I had a great time at this year’s Consumer Electronics Show, thanks to the October move to San Diego and a little scheduling assistance from Microsoft PR agency Edeleman. From Washington, DC, CES would have been a week commitment. From San Diego, Las Vegas is an hour flight. Edelman booked five Microsoft meetings for Tuesday. I snagged another private Microsoft meeting and one regular briefing with HP. I had a jam-packed schedule consolidated so that I could fly in and out on the same day.
Jealous Computers. They hate being replaced by the Nokia N95.
Maybe the iPhone phenomenon is about purpose or community, making people feel like they can participate in something important or unusual.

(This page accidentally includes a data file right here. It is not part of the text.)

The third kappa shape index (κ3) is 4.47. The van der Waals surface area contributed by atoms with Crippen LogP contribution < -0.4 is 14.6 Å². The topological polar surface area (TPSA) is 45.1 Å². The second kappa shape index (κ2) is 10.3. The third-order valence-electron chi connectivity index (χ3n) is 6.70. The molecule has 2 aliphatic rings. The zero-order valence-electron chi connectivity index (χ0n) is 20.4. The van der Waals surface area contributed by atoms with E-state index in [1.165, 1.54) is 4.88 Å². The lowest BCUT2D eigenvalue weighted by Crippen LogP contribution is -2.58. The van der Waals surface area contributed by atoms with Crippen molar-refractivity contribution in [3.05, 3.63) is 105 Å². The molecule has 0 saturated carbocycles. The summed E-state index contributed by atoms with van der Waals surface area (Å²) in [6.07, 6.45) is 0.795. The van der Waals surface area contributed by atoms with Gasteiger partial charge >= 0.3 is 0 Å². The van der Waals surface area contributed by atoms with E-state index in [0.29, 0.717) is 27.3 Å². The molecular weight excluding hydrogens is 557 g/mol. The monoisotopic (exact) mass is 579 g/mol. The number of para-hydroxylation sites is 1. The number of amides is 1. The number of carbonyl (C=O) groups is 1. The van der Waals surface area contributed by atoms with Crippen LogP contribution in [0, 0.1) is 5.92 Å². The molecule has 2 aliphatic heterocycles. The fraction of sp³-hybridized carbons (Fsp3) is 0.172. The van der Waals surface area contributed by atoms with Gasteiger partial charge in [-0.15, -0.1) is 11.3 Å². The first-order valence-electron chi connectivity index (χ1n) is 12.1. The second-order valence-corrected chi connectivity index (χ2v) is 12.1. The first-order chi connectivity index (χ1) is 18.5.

My wife put forth that theory this morning as we discussed my experiences covering the iPhone launch at Montgomery Mall in Bethesda, Md. No question, the people I talked to in line yesterday had a sense of being caught up in a historical moment.
The impending release of Apple’s iPhone is good time for me to explain how the device led me to purchase another mobile—my first Nokia, the lovely N95.
When Apple announced the iPhone in January, I used the Samsung BlackJack, gotten mainly for the 3G Internet. But in the six weeks leading up to the iPhone announcement, I found that 3G wasn’t doing much for me. The reason, I think, was the Windows Mobile 5 software. There wasn’t much compelling there. In February, I ditched the BlackJack, returning to the boxy and thick Sony Ericsson S710a. I was thinking an iPhone might just be in my future, and the S710a was good prepartion, because of the size.